EDUC 2000*: Educational Psychology: Adolescence, or EDUC 2200: Educational Psychology: P-5 (3) *Includes 20 required field hours EDUC 2520 Exceptional Children: Adolescence, Writing Intensive or EDUC 2510: Exceptional Children: Primary Education (3)
    General Elective * (consult with academic advisor) (3)
    Skills Course *


    Fall 3 Spring 3
    INST 2400 Level: Natural Foundations (3) INST 2600 Level: Creativity and Culture (3)
    EDUC 2100*: Educational Technology, Adolescence, or EDUC 2300*: Educational Technology, P-5. (3) EDUC Elective (3 of 3) (need 9 hours total)
    EDUC Elective (2 of 3) EDUC 3650 or EDUC 3800
    General Elective (3)
    Skills Requirement (3)


    Fall 4 Spring 4
    EDUC 4900: Education Internship (3-12 hours)* (Consult with advisor). INST 2800: Global Cultures (3)
    INST 3000: Integrative Seminar (3)
    SYE Senior Year Experience (2-3) Consult with advisor.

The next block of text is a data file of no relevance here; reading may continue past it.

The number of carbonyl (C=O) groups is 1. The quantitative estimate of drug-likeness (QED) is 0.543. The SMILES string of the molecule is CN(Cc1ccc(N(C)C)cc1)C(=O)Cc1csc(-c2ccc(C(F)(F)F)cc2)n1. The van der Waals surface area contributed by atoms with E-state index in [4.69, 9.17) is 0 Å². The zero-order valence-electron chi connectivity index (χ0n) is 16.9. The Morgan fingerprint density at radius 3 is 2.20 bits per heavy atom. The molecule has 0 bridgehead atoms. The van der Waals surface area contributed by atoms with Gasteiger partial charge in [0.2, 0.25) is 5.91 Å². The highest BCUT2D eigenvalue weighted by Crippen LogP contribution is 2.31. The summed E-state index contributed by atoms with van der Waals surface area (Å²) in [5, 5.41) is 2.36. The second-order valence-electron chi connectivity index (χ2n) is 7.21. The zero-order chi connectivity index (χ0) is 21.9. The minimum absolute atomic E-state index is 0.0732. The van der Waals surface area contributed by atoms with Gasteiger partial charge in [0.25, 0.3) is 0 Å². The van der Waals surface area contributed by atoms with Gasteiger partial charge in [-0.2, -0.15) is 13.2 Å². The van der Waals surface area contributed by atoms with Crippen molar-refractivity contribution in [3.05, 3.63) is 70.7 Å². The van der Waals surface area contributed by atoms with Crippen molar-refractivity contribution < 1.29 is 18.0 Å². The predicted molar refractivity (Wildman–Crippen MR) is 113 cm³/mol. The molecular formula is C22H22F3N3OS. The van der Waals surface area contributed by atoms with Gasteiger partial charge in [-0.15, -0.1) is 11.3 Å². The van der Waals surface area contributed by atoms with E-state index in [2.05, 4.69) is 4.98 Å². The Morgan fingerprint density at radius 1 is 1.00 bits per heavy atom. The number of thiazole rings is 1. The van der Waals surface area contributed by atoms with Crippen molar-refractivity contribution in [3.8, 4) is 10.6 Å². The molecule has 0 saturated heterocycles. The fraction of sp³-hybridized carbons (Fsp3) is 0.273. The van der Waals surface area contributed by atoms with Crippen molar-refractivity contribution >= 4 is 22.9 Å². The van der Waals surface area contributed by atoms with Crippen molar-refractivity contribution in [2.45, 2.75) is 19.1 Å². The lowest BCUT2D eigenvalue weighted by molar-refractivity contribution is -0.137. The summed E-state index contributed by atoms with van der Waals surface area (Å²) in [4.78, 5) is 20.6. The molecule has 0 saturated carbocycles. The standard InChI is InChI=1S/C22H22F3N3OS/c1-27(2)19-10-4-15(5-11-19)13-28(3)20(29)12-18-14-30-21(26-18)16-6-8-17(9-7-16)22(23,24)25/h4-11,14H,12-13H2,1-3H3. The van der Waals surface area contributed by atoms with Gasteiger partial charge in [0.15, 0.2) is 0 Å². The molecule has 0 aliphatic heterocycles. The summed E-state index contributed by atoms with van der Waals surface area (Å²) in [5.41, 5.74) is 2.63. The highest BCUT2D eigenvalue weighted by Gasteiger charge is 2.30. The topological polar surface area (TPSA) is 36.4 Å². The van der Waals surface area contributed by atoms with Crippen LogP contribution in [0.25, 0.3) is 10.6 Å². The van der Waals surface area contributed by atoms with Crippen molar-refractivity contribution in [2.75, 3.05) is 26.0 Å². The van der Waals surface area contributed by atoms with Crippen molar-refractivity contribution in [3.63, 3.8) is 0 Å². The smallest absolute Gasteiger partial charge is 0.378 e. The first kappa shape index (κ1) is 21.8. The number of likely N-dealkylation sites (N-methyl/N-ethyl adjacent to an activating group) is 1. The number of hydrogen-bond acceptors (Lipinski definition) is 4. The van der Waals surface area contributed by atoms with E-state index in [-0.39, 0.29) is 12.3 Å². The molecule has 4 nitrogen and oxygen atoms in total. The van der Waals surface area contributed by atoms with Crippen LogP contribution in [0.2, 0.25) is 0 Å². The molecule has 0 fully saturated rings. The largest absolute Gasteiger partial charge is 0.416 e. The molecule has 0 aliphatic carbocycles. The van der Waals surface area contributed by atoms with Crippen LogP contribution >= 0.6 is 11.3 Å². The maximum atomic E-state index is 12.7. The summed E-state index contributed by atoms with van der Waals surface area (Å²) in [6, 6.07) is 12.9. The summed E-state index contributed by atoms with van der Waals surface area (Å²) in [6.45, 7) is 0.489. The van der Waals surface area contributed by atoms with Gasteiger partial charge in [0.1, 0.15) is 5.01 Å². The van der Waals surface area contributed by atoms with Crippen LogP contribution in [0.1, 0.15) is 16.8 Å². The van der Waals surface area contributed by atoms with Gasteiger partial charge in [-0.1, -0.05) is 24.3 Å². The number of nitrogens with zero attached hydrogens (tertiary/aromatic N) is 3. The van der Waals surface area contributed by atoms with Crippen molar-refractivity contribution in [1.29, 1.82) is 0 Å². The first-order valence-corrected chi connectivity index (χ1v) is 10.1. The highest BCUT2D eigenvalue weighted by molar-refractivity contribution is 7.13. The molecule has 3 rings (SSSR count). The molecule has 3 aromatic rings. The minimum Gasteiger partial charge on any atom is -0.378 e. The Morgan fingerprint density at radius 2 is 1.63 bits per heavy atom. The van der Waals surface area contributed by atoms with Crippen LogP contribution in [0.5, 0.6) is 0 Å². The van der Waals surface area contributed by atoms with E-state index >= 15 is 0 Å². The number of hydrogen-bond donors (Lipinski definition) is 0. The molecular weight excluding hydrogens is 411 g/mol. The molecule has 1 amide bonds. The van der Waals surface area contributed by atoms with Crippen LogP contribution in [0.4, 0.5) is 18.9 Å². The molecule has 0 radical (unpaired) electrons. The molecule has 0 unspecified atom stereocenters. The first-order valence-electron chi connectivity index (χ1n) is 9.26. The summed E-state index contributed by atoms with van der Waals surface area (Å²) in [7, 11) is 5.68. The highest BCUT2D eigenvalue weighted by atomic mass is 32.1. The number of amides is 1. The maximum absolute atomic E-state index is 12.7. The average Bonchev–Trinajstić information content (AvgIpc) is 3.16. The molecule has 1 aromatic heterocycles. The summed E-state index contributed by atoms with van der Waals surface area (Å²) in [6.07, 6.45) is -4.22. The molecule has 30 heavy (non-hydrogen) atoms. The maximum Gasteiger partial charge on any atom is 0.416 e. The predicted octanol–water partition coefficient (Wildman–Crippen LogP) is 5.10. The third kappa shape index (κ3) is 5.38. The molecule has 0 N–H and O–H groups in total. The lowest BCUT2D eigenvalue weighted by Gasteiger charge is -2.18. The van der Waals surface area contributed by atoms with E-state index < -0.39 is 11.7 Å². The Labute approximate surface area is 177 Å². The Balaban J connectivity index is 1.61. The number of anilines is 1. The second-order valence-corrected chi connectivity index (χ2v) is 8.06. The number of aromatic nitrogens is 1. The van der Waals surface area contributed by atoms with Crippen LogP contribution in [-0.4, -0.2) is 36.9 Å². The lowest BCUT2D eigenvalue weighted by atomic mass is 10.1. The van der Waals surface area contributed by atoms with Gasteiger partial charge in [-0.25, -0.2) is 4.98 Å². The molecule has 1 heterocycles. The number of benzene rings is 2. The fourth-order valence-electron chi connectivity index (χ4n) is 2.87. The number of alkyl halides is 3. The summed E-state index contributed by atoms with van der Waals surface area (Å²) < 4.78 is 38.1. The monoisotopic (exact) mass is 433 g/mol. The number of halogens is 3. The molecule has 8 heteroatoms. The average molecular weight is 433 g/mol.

Education Elective* (need 9 hours total)
    General Elective
    Skills Requirement



    Educational Studies Major

    General Education Requirements

    • First Year or Transition Year Seminar (3 hours)
    • Integrative Studies (21 hours)
    • Skills Courses (8-9 hours)
    • Mathematics (3 hours)
    • Health and Physical Education Lifestyle Series (1 hour)
    • Senior Year Experience (2 hours)
    • Writing Intensive Requirement (9 hours)

     Major Requirements (30-31 hours)

    Core Courses (21-22 hours) 

    • EDUC 1600 – Study of the School – Writing Intensive (4) or EDUC 1000 – Introduction to Education (3)
    • INST 2011 – Equity Literacy (3) or EDUC 3600 Multicultural Education (3)
    • EDUC 2520 – Exceptional Children: Adolescence (3) or EDUC 2510 Exceptional Children: Primary (3)
    • EDUC  4900 – Internship – consult with your advisor (at once or spread across the program) (3-12 hours)

    Select 1 of the following:

    • EDUC 2000 – Educational Psychology: Adolescence (3)
    • EDUC 2200 – Educational Psychology: Early Childhood (3)

    Select 1 of the following:

    • EDUC 2100 – Educational Technology: Adolescence (3)
    • EDUC 2300 – Educational Technology: Early Childhood (3)

    Select 1 of the following:

    • EDUC 3630 – Adolescent Literature in a Comprehensive Reading Program (3)
    • EDUC 3650 –  Comprehension and Composition: P-5 (3)
    • EDUC 3800 – Content Area Literacy (3)

    Elective Hours (9 hours required, consult with your advisor) (at least one class must be at the 3000-level)